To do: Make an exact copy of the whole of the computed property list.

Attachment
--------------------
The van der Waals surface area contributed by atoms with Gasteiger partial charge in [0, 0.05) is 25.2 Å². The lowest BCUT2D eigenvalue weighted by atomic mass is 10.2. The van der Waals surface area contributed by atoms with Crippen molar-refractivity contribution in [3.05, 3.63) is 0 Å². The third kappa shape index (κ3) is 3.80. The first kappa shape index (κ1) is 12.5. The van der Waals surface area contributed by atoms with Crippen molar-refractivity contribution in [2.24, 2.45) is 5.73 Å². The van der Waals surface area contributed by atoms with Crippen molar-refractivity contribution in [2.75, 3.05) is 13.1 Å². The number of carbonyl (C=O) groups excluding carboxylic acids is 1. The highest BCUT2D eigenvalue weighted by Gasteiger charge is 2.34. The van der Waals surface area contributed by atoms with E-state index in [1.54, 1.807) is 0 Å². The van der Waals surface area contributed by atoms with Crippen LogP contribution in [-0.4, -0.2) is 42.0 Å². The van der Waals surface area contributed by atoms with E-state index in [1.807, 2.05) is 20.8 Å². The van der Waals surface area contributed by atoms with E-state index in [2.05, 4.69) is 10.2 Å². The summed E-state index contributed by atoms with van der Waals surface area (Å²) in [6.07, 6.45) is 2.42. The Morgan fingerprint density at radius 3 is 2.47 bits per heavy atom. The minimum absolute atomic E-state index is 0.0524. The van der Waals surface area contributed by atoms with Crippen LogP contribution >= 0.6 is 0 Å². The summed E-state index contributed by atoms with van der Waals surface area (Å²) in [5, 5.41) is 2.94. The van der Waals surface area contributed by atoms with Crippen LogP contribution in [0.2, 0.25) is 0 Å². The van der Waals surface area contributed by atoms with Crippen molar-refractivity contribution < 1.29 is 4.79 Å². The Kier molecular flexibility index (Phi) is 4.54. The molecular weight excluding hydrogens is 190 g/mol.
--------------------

The van der Waals surface area contributed by atoms with Gasteiger partial charge in [0, 0.05) is 25.2 Å². The lowest BCUT2D eigenvalue weighted by atomic mass is 10.2. The van der Waals surface area contributed by atoms with Crippen molar-refractivity contribution in [3.05, 3.63) is 0 Å². The third kappa shape index (κ3) is 3.80. The first kappa shape index (κ1) is 12.5. The van der Waals surface area contributed by atoms with Crippen molar-refractivity contribution in [2.24, 2.45) is 5.73 Å². The van der Waals surface area contributed by atoms with Crippen molar-refractivity contribution in [2.75, 3.05) is 13.1 Å². The number of carbonyl (C=O) groups excluding carboxylic acids is 1. The highest BCUT2D eigenvalue weighted by Gasteiger charge is 2.34. The van der Waals surface area contributed by atoms with E-state index in [1.54, 1.807) is 0 Å². The van der Waals surface area contributed by atoms with Crippen LogP contribution in [-0.4, -0.2) is 42.0 Å². The van der Waals surface area contributed by atoms with E-state index in [1.807, 2.05) is 20.8 Å². The van der Waals surface area contributed by atoms with E-state index in [2.05, 4.69) is 10.2 Å². The summed E-state index contributed by atoms with van der Waals surface area (Å²) in [6.07, 6.45) is 2.42. The Morgan fingerprint density at radius 3 is 2.47 bits per heavy atom. The minimum absolute atomic E-state index is 0.0524. The van der Waals surface area contributed by atoms with Crippen LogP contribution >= 0.6 is 0 Å². The summed E-state index contributed by atoms with van der Waals surface area (Å²) in [5, 5.41) is 2.94. The van der Waals surface area contributed by atoms with Crippen LogP contribution in [0.2, 0.25) is 0 Å². The van der Waals surface area contributed by atoms with Crippen molar-refractivity contribution < 1.29 is 4.79 Å². The Kier molecular flexibility index (Phi) is 4.54. The molecular weight excluding hydrogens is 190 g/mol.